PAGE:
As empty-nesters, Evelyn and I changed our beach-going routine and in the last ten or so years of living in New Jersey preferred Cape May, on the southern tip of the state. It was quieter, had cleaner beaches, a nice pedestrian mall with shops and restaurants, and I always managed to get a big bag of almonds at the Nut House.

A lot of great memories, many more than I want to bore you with, but you get the idea of how much the area meant to me, and to so many other people. It will take time - a lot of time - but I'm sure New Jersey will rebuild the areas into even better destinations. If your impression of the Jersey Shore is Snooki and her brain-dead friends, please don't believe it. The people there are wonderful. They are going through a difficult time, but they're resilient and will overcome this tragedy. You can't keep New Jerseyans down!

20 comments:

  1. Nice commentary John ... very nice.

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  2. Lovely piece, John. Had a few brief visits to NJ when living in CT or MA but never saw or experienced naything like the way you have told this. Even back here in UK our thoughts and prayers are with those suffering from Sandy but I am sure you are right - this tragedy will be overcome.

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  3. Camels - Up until about 10 years ago the "Monkey Mural" was still on the side of one of the buildings, I believe in Asbury Park? Paint peeling off, but still the same unmistakeable chimp that announced that "you made it" when we were kids sitting out the drive down the GSP.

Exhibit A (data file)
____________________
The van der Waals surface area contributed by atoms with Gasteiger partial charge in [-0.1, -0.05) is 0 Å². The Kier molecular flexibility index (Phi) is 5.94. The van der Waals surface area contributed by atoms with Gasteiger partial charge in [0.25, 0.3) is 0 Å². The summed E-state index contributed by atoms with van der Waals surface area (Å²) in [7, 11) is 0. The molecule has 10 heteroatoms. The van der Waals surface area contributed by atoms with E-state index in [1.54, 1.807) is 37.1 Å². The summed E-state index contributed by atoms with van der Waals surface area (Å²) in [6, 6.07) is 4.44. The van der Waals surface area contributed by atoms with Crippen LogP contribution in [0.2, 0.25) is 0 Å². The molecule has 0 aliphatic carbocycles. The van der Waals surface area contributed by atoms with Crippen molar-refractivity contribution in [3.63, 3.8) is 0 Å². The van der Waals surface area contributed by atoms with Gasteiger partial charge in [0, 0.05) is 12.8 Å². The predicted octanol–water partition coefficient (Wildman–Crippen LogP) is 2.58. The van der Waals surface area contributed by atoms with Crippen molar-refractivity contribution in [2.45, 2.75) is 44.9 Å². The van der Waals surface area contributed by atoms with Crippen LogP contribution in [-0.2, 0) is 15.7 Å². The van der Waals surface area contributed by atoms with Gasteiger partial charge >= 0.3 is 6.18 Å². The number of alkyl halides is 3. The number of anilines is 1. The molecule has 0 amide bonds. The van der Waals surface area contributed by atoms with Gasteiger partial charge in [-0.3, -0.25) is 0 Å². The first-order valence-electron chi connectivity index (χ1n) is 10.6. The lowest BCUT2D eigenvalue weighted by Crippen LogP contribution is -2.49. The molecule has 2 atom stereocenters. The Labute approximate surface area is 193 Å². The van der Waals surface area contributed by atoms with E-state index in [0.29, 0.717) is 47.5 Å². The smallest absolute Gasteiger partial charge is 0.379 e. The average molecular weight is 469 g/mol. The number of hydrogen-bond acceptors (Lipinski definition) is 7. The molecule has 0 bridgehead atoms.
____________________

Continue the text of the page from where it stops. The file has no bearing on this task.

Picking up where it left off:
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    1. Thanks , Steve. A high school friend of mine is a community activist in Asbury Park and in spite of a "renaissance" in recent years, the city still had some formidable problems. Obviously Sandy has dealt them a serious blow in any forward progress.

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  4. As, come on John..... It's time to come home to the real people. You know you miss us !!! :). :). :)
    Xoxo Linda P.

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    1. Hi, Linda. Actually there's a lot that I miss about New Jersey. Winter's not one of them, though. Still waiting for you and Frank to pay us a visit here!

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  5. I think this is great, John. I loved reading it and I, too, love that Jersey Shore. I vacationed in North Wildwood every year of my young life. Owned a home on LBI in the 80's and 90's. Still rent a place there at the end of every summer. We've graduated to Loveladies. So many fine moments smelling the wonderfully tangy air of the salt marshes. Building should probably not have been allowed in most places, but I hope we can continue swimming there and seeing the world from LBI.

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    1. Thanks! I could have written about so much more, Wildwood being another place I went to on occasion. It was amazing how many memories came to me as I was writing it.

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  6. Camels, you really captured the essence of the Jersey shore. We native Jerseysans still refer to the shore that way don't we. I missed the concert not having power, cable, or internet service. I'll have to look for a rebroadcast.

    JERSEY STRONG!

    Al D

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    1. Thanks, Al. It was amazing how many memories came back to me as I was writing this entry. By the way, it was some of the brothers who were in that fleabag motel with me!

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  7. I loved this blog John. I felt like I was reading about my own feelings about down the shore. I love the music you referred to. Some of my favorites. I am heartbroken by the pictures of New Jersey...it will always be home. Thank you for sharing. Joan